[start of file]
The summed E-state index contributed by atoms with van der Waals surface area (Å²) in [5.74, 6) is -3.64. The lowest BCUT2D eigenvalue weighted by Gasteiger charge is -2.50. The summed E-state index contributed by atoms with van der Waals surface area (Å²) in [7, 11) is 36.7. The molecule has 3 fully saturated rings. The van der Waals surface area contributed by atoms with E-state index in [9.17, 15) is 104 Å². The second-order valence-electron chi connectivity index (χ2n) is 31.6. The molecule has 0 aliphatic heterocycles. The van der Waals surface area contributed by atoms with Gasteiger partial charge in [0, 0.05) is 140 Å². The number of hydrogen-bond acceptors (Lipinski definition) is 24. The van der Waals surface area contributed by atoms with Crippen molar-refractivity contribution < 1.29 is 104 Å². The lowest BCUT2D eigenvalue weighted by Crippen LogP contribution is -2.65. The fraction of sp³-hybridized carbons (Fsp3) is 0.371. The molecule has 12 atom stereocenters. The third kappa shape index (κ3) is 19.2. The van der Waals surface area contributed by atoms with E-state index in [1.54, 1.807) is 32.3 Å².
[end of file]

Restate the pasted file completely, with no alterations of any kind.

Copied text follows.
The summed E-state index contributed by atoms with van der Waals surface area (Å²) in [5.74, 6) is -3.64. The lowest BCUT2D eigenvalue weighted by Gasteiger charge is -2.50. The summed E-state index contributed by atoms with van der Waals surface area (Å²) in [7, 11) is 36.7. The molecule has 3 fully saturated rings. The van der Waals surface area contributed by atoms with E-state index in [9.17, 15) is 104 Å². The second-order valence-electron chi connectivity index (χ2n) is 31.6. The molecule has 0 aliphatic heterocycles. The van der Waals surface area contributed by atoms with Gasteiger partial charge in [0, 0.05) is 140 Å². The number of hydrogen-bond acceptors (Lipinski definition) is 24. The van der Waals surface area contributed by atoms with Crippen molar-refractivity contribution < 1.29 is 104 Å². The lowest BCUT2D eigenvalue weighted by Crippen LogP contribution is -2.65. The fraction of sp³-hybridized carbons (Fsp3) is 0.371. The molecule has 12 atom stereocenters. The third kappa shape index (κ3) is 19.2. The van der Waals surface area contributed by atoms with E-state index in [1.54, 1.807) is 32.3 Å².